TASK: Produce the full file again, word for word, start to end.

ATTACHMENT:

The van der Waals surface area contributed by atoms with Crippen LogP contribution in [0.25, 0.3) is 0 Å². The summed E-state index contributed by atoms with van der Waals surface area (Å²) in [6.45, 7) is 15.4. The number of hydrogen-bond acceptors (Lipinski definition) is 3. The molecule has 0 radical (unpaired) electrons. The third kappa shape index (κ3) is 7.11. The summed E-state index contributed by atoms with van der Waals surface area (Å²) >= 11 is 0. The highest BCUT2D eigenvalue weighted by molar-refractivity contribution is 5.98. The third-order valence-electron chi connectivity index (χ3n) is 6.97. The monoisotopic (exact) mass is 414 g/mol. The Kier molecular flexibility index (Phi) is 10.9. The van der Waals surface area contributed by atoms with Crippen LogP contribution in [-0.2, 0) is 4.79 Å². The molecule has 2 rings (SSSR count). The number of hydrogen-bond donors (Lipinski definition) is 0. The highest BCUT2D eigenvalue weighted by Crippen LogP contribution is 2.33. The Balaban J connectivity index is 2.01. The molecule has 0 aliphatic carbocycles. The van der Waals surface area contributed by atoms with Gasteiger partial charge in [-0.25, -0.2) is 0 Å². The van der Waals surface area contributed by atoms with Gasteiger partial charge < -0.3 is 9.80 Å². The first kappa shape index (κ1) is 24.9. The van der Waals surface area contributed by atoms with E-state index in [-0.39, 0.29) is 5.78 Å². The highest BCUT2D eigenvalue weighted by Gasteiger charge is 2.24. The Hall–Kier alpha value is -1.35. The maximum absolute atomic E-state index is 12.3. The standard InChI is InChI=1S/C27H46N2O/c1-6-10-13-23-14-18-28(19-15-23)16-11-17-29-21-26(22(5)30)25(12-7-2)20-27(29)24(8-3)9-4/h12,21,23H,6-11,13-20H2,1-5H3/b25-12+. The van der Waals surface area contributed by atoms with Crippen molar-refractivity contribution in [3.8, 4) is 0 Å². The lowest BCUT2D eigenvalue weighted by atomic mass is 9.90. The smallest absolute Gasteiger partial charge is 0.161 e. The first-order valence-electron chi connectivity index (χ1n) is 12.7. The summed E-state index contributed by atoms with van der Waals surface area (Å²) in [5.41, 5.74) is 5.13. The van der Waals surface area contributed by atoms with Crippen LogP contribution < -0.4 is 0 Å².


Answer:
The van der Waals surface area contributed by atoms with Crippen LogP contribution in [0.25, 0.3) is 0 Å². The summed E-state index contributed by atoms with van der Waals surface area (Å²) in [6.45, 7) is 15.4. The number of hydrogen-bond acceptors (Lipinski definition) is 3. The molecule has 0 radical (unpaired) electrons. The third kappa shape index (κ3) is 7.11. The summed E-state index contributed by atoms with van der Waals surface area (Å²) >= 11 is 0. The highest BCUT2D eigenvalue weighted by molar-refractivity contribution is 5.98. The third-order valence-electron chi connectivity index (χ3n) is 6.97. The monoisotopic (exact) mass is 414 g/mol. The Kier molecular flexibility index (Phi) is 10.9. The van der Waals surface area contributed by atoms with Crippen LogP contribution in [-0.2, 0) is 4.79 Å². The molecule has 2 rings (SSSR count). The number of hydrogen-bond donors (Lipinski definition) is 0. The highest BCUT2D eigenvalue weighted by Crippen LogP contribution is 2.33. The Balaban J connectivity index is 2.01. The molecule has 0 aliphatic carbocycles. The van der Waals surface area contributed by atoms with Gasteiger partial charge in [-0.25, -0.2) is 0 Å². The van der Waals surface area contributed by atoms with Gasteiger partial charge < -0.3 is 9.80 Å². The first kappa shape index (κ1) is 24.9. The van der Waals surface area contributed by atoms with E-state index in [-0.39, 0.29) is 5.78 Å². The highest BCUT2D eigenvalue weighted by Gasteiger charge is 2.24. The Hall–Kier alpha value is -1.35. The maximum absolute atomic E-state index is 12.3. The standard InChI is InChI=1S/C27H46N2O/c1-6-10-13-23-14-18-28(19-15-23)16-11-17-29-21-26(22(5)30)25(12-7-2)20-27(29)24(8-3)9-4/h12,21,23H,6-11,13-20H2,1-5H3/b25-12+. The van der Waals surface area contributed by atoms with Crippen molar-refractivity contribution in [3.8, 4) is 0 Å². The lowest BCUT2D eigenvalue weighted by atomic mass is 9.90. The smallest absolute Gasteiger partial charge is 0.161 e. The first-order valence-electron chi connectivity index (χ1n) is 12.7. The summed E-state index contributed by atoms with van der Waals surface area (Å²) in [5.41, 5.74) is 5.13. The van der Waals surface area contributed by atoms with Crippen LogP contribution < -0.4 is 0 Å².